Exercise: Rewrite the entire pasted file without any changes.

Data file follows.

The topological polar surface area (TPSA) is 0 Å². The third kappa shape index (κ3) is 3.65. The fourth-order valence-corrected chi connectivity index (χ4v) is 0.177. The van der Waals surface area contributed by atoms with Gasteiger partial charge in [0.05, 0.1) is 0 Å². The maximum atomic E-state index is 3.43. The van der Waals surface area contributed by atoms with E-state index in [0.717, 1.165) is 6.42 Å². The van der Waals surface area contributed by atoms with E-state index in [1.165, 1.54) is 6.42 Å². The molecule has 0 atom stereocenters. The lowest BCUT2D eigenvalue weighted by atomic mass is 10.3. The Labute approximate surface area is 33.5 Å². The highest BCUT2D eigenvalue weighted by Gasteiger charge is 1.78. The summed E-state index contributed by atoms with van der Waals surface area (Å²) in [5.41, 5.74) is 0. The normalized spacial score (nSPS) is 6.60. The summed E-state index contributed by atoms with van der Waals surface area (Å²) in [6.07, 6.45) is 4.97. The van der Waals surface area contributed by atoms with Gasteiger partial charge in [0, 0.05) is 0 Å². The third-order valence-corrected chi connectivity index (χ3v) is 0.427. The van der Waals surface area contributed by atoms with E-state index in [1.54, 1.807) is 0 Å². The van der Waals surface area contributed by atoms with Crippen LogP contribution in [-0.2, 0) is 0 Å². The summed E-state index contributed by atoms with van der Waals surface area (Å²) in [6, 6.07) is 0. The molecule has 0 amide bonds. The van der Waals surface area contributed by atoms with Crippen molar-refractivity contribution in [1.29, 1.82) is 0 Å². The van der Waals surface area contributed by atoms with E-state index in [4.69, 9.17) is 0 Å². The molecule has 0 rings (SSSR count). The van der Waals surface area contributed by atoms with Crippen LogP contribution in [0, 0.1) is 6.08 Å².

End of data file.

The topological polar surface area (TPSA) is 0 Å². The third kappa shape index (κ3) is 3.65. The fourth-order valence-corrected chi connectivity index (χ4v) is 0.177. The van der Waals surface area contributed by atoms with Gasteiger partial charge in [0.05, 0.1) is 0 Å². The maximum atomic E-state index is 3.43. The van der Waals surface area contributed by atoms with E-state index in [0.717, 1.165) is 6.42 Å². The van der Waals surface area contributed by atoms with E-state index in [1.165, 1.54) is 6.42 Å². The molecule has 0 atom stereocenters. The lowest BCUT2D eigenvalue weighted by atomic mass is 10.3. The Labute approximate surface area is 33.5 Å². The highest BCUT2D eigenvalue weighted by Gasteiger charge is 1.78. The summed E-state index contributed by atoms with van der Waals surface area (Å²) in [5.41, 5.74) is 0. The normalized spacial score (nSPS) is 6.60. The summed E-state index contributed by atoms with van der Waals surface area (Å²) in [6.07, 6.45) is 4.97. The van der Waals surface area contributed by atoms with Gasteiger partial charge in [0, 0.05) is 0 Å². The third-order valence-corrected chi connectivity index (χ3v) is 0.427. The van der Waals surface area contributed by atoms with E-state index in [1.54, 1.807) is 0 Å². The van der Waals surface area contributed by atoms with Crippen LogP contribution in [-0.2, 0) is 0 Å². The summed E-state index contributed by atoms with van der Waals surface area (Å²) in [6, 6.07) is 0. The molecule has 0 amide bonds. The van der Waals surface area contributed by atoms with Crippen molar-refractivity contribution in [1.29, 1.82) is 0 Å². The van der Waals surface area contributed by atoms with E-state index in [4.69, 9.17) is 0 Å². The molecule has 0 rings (SSSR count). The van der Waals surface area contributed by atoms with Crippen LogP contribution in [0, 0.1) is 6.08 Å².